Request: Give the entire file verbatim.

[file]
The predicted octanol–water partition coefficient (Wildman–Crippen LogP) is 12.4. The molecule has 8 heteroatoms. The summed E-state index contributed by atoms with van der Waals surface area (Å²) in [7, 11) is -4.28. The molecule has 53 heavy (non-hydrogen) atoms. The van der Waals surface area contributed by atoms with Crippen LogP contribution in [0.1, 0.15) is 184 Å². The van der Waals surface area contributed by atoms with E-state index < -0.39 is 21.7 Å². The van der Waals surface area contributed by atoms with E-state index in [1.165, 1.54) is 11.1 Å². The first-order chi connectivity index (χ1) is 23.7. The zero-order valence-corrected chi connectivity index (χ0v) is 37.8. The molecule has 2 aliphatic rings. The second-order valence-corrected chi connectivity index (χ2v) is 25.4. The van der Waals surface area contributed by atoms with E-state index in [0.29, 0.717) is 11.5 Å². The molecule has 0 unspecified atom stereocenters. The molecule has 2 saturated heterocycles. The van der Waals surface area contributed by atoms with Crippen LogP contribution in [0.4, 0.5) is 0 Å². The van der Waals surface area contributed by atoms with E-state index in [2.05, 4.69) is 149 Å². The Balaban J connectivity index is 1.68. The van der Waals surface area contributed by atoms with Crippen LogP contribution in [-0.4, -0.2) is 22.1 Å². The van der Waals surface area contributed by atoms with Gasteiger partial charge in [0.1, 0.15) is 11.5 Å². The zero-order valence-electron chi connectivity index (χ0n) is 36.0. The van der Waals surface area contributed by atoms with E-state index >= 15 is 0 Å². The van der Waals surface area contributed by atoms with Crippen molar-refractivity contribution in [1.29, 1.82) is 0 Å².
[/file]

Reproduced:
The predicted octanol–water partition coefficient (Wildman–Crippen LogP) is 12.4. The molecule has 8 heteroatoms. The summed E-state index contributed by atoms with van der Waals surface area (Å²) in [7, 11) is -4.28. The molecule has 53 heavy (non-hydrogen) atoms. The van der Waals surface area contributed by atoms with Crippen LogP contribution in [0.1, 0.15) is 184 Å². The van der Waals surface area contributed by atoms with E-state index < -0.39 is 21.7 Å². The van der Waals surface area contributed by atoms with E-state index in [1.165, 1.54) is 11.1 Å². The first-order chi connectivity index (χ1) is 23.7. The zero-order valence-corrected chi connectivity index (χ0v) is 37.8. The molecule has 2 aliphatic rings. The second-order valence-corrected chi connectivity index (χ2v) is 25.4. The van der Waals surface area contributed by atoms with E-state index in [0.29, 0.717) is 11.5 Å². The molecule has 0 unspecified atom stereocenters. The molecule has 2 saturated heterocycles. The van der Waals surface area contributed by atoms with Crippen LogP contribution in [0.4, 0.5) is 0 Å². The van der Waals surface area contributed by atoms with E-state index in [2.05, 4.69) is 149 Å². The Balaban J connectivity index is 1.68. The van der Waals surface area contributed by atoms with Crippen LogP contribution in [-0.4, -0.2) is 22.1 Å². The van der Waals surface area contributed by atoms with Gasteiger partial charge in [0.1, 0.15) is 11.5 Å². The zero-order valence-electron chi connectivity index (χ0n) is 36.0. The van der Waals surface area contributed by atoms with E-state index >= 15 is 0 Å². The van der Waals surface area contributed by atoms with Crippen molar-refractivity contribution in [1.29, 1.82) is 0 Å².